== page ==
The present moment is as critical as any in the thousands of years of history of this ancient civilization.

What it means almost literally is whether China can repair the damage of recent upheavals and move quickly into the late 20th century. The alternative is to lapse into a pesant economy, beset by enemies on several borders.

Far from being mere political propaganda, the campaign denouncing the Gang of Four is an attempt to awaken 900 million Chinese to the great harm done by Chiang Ching, widow of mao Tse-tung, and her three co-conspirators.

The Cultural Revolution, followed by Chiang Ching's fierce drive to seize power after Mao's death, set back education, science and technology by many years. Mao's widow thought of herself as a latter-day dowager empress ferreting out any remnants of the bourgeois past and leveling a whole people to a common denominator of equality.

As one evidence of her power, she shut off a whole park and its villas on the outskirts of Peking for her private reserve.

Ideology was the sole test for entrance to universities and scientific institutions. At the end of one examination a young farm worker who turned in a blank paper was made a hero. He had defied the intellectuals and the scientific authorities.

But despite the persecution and the tragedy there were survivors, and they are now working to rebuild the educational and scentific structure. One of the survivors is Chou Pe-yuan, vice president of both Peking University and the Chinese Academy of Sciences.

A distinguished physicist who had part of his education in the United States, Chou may owe his survival partly to the fact that, at the height of the stress applied by the Gang of Four, he talked solemnly about the need to follow the wisdom of the peasants.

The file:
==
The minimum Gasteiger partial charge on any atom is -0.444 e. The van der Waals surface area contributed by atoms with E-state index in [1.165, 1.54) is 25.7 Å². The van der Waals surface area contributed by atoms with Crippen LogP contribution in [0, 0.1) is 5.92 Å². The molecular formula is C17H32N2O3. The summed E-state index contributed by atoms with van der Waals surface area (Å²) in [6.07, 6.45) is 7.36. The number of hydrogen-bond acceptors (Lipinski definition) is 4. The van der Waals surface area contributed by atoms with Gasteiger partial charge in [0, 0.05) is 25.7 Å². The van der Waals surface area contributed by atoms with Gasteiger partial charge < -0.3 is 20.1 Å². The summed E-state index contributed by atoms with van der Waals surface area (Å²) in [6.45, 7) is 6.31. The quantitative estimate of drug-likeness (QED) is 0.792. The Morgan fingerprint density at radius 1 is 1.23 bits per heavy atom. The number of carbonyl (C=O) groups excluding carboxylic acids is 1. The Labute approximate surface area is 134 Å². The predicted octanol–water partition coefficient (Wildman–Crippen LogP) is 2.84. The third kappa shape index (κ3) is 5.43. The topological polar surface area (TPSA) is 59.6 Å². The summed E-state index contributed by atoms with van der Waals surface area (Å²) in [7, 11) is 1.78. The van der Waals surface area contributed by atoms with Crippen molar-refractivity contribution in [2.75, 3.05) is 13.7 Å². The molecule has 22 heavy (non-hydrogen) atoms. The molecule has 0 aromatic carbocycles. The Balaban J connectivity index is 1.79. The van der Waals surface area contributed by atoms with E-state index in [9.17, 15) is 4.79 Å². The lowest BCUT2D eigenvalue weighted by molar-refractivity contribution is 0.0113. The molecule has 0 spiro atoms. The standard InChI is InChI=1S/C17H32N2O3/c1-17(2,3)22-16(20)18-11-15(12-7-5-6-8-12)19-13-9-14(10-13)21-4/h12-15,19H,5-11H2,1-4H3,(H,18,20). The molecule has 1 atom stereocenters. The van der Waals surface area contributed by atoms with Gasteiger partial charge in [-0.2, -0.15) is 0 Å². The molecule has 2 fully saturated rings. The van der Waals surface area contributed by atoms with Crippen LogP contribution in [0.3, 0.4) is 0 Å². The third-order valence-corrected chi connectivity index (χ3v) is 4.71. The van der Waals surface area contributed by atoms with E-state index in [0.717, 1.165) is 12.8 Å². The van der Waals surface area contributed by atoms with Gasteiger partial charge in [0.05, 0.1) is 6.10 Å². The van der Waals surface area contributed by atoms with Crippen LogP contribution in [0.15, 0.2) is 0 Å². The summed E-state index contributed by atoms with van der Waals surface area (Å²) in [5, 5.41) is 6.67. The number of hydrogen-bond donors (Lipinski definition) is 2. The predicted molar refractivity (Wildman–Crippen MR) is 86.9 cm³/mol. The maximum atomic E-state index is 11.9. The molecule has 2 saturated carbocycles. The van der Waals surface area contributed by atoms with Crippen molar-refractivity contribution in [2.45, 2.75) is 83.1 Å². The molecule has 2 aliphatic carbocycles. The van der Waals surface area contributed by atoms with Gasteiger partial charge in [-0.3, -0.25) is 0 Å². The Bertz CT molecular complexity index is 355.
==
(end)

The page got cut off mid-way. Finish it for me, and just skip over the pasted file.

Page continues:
At a scientific conference earlier this year, he sponsored an eight-year plan under which China would reach or approach the world's advanced levels in a number of fields, increase the scientific-research personel to 800,000, build a large number of modern centers for scientific experimentation and complete a nationwide research network.

But the chief survivor is Teng Hsiao-ping. Three times he dropped into obscurity and faced the prospect of becoming a non-person, and each time he came back after Chiang Ching's attack denouncing him as a "capitalist roader."

Today he is vice premier, No. 2 after Mao's successor, Chairman Hua Kuo-feng.

Teng has set the goal of bringing China abreast of the West economically and industrially by the year 2000. It is a goal even more ambitious than that of Chou Pei-yuan. The two objectives are closely allied.

A gnarled, hard-bitten little man, Teng, at 74, is a tireless worker. He wants to draw on American technology and expertise wherever possible, and particularly in the development of China's great oil potential.

He was recognized by the late premier Chou En-lai, one of Chiang Ching's untouchable targets, as the logical leader to put China on the road to modernization.

Reports have had him at odds with Hua. Tension between them may exist, but they are performing different functions.

Hua is in the great patriotic-father tradition of Mao. They look somewhat alike, with the same beneficent good humor and cheerful visage.

Mao's image, in enlarged color photographs, is everywhere. Despite Chiang Ching and the Gang of Four, he is still the great hero and progenitor of the communist revolution. Symbolism may help to see China through this critical time.

Those who know the country well on the outside are sure of one thing: Another Cultural Revolution, with its devastating disruption, would spell the end of the China that has been able thus far to hold together a population of such amazing size.